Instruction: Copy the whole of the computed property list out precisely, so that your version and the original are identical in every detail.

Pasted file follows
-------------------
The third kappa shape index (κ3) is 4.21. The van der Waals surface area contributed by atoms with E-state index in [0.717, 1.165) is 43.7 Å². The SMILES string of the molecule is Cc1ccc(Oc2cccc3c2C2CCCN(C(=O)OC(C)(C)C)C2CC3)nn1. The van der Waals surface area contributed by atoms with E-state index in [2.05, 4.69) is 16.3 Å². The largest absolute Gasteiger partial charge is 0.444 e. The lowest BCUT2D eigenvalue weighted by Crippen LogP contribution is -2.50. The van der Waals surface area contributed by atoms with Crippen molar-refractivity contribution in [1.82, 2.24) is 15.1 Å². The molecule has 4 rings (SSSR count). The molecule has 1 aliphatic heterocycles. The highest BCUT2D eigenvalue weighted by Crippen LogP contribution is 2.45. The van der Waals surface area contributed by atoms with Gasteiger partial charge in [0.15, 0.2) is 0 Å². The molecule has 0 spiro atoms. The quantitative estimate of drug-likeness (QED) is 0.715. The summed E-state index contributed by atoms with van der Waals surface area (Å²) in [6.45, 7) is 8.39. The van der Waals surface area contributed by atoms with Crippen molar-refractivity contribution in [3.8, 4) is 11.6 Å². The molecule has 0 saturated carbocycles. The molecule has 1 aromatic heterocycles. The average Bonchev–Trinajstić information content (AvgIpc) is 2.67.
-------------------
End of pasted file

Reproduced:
The third kappa shape index (κ3) is 4.21. The van der Waals surface area contributed by atoms with E-state index in [0.717, 1.165) is 43.7 Å². The SMILES string of the molecule is Cc1ccc(Oc2cccc3c2C2CCCN(C(=O)OC(C)(C)C)C2CC3)nn1. The van der Waals surface area contributed by atoms with E-state index in [2.05, 4.69) is 16.3 Å². The largest absolute Gasteiger partial charge is 0.444 e. The lowest BCUT2D eigenvalue weighted by Crippen LogP contribution is -2.50. The van der Waals surface area contributed by atoms with Crippen molar-refractivity contribution in [1.82, 2.24) is 15.1 Å². The molecule has 4 rings (SSSR count). The molecule has 1 aliphatic heterocycles. The highest BCUT2D eigenvalue weighted by Crippen LogP contribution is 2.45. The van der Waals surface area contributed by atoms with Gasteiger partial charge in [0.15, 0.2) is 0 Å². The molecule has 0 spiro atoms. The quantitative estimate of drug-likeness (QED) is 0.715. The summed E-state index contributed by atoms with van der Waals surface area (Å²) in [6.45, 7) is 8.39. The van der Waals surface area contributed by atoms with Crippen molar-refractivity contribution in [3.8, 4) is 11.6 Å². The molecule has 0 saturated carbocycles. The molecule has 1 aromatic heterocycles. The average Bonchev–Trinajstić information content (AvgIpc) is 2.67.